RaveThe Times Literary Supplement (UK)The volume is introduced by the LRB’s editor, Mary-Kay Wilmers, who gave her the freedom to roam and suggested many of the subjects, and ends with an afterword by Diski’s daughter Chloe, who observes (as Wilmers does) that all her writing was essentially personal ... This is not to say that they are lazy, self-indulgent or attention-seeking. They are hard worked and scrupulous and illuminating ... In her autobiographical writings Diski displays a gift for ruthless self-examination as well as a need to confront the unacceptable and explore the unknowable ... The book reviews also tell us a good deal about Diski, and one of the things they tell us is that she was attracted to the \'dangerous edge of things\' ... the real substance of the volume lies in the well-researched essays on complex but minor figures such as Nietzsche’s sister Elisabeth, George Orwell’s second wife Sonia, and Sigmund Freud’s wife Martha ... What it is to be Jewish is one of the undercurrents in much of Diski’s writing, and inspired two of her more eccentric LRB essays, both very entertaining, studded with bits of interesting and eclectic information ... This wide-ranging collection is a tribute to her, and to her friend and editor Mary-Kay Wilmers, who brought out the best in her. Many writers envied the space that Wilmers gave her, but few could have made such good use of it.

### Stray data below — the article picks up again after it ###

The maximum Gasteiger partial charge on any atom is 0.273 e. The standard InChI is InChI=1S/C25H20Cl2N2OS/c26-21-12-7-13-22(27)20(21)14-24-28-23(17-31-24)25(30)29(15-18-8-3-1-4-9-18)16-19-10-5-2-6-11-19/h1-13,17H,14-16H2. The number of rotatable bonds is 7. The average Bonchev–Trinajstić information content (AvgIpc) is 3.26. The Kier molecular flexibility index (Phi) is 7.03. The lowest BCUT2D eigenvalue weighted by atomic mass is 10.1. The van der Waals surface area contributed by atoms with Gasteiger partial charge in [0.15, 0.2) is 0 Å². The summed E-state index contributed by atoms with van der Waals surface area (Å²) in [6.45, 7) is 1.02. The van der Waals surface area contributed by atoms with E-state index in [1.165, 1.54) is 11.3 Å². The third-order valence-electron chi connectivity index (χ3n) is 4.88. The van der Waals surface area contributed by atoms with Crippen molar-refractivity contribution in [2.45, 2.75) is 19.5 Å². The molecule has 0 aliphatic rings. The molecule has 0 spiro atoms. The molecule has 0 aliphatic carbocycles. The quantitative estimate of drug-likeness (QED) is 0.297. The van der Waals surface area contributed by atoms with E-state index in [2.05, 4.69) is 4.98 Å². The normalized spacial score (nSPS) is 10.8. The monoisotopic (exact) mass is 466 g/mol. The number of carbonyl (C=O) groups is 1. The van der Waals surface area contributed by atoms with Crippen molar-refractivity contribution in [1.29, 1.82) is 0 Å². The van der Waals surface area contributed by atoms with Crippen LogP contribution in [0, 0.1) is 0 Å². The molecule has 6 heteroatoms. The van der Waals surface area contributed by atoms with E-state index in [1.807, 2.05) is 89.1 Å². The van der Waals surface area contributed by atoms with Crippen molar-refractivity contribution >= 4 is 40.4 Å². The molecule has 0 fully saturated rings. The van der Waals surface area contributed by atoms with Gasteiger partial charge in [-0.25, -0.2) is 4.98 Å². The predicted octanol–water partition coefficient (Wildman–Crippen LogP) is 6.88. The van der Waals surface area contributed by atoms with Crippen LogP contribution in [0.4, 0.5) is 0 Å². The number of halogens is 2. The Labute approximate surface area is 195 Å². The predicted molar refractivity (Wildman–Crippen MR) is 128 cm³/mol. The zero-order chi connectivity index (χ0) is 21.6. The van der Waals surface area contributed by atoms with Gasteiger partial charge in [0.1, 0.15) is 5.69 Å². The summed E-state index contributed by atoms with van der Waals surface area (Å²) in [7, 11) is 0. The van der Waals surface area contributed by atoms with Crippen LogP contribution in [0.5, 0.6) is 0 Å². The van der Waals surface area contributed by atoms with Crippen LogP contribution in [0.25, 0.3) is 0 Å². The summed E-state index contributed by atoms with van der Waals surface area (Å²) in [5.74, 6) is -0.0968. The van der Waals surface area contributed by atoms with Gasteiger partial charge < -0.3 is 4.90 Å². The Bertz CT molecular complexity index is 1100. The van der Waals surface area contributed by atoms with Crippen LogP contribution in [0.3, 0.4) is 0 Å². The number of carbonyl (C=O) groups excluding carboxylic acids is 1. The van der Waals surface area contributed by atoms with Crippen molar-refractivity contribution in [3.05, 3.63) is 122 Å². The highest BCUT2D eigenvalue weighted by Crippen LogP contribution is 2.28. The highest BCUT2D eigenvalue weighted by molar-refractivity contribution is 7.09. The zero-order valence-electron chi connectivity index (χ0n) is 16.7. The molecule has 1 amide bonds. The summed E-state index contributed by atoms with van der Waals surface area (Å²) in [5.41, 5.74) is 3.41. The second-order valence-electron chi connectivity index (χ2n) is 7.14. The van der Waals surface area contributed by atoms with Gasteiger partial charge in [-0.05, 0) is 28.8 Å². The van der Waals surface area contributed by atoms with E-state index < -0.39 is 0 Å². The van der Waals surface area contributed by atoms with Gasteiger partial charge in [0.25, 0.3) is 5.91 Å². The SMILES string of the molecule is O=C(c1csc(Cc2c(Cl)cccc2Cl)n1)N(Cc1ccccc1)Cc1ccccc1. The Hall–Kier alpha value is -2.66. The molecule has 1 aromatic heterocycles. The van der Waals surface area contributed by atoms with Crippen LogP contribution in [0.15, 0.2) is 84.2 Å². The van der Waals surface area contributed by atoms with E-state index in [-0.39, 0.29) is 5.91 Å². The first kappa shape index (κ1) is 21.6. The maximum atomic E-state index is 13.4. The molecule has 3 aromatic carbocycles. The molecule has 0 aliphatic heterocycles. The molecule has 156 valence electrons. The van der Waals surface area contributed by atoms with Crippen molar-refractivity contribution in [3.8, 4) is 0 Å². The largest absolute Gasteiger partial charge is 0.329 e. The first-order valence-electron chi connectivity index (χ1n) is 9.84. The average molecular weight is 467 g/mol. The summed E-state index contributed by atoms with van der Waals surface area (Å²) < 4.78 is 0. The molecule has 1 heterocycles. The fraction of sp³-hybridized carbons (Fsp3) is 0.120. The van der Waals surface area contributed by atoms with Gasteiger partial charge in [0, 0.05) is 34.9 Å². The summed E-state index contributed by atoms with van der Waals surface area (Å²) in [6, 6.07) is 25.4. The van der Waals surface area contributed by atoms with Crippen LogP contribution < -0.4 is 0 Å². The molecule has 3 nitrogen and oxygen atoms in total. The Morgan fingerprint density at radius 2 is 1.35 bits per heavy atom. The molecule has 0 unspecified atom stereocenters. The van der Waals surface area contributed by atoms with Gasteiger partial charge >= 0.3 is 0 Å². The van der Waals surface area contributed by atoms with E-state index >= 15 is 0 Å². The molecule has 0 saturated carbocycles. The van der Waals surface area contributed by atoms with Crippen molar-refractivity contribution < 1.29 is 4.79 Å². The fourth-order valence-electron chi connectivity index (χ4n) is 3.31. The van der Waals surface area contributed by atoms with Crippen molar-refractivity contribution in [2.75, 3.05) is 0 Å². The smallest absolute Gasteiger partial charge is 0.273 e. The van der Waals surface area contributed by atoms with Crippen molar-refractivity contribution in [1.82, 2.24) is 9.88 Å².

PositiveThe Times Literary Supplement (UK)The essays in this volume predate Covid-19, some by several years, yet they offer an uncanny and haunting foreshadowing of our cities as they now appear to us ... This is a male-dominated book, but many of its most familiar subjects are given revelatory new interpretations.
PositiveThe Times Literary SupplementDorian Lynskey’s book amounts to a comprehensive survey of the history of utopia and dystopia, centring on Orwell’s immensely influential novel, and it is full of connections that make the reader’s mind spin off in all directions ... There are several biographies of Orwell, and innumerable commentaries on his work...but there is always something new to think or say about him. And in the age of Trump, some Orwellian concepts have taken on a new meaning ... we can’t help treating Orwell as some kind of prophet, and wondering what he would have had to say about Brexit or the rise of religious fundamentalism ... One of his last messages to his publisher, Fredric Warburg, was \'Don’t let it happen, it depends on you\'. This thought-provoking book explores the many possibilities of what he may have meant by \'it\'.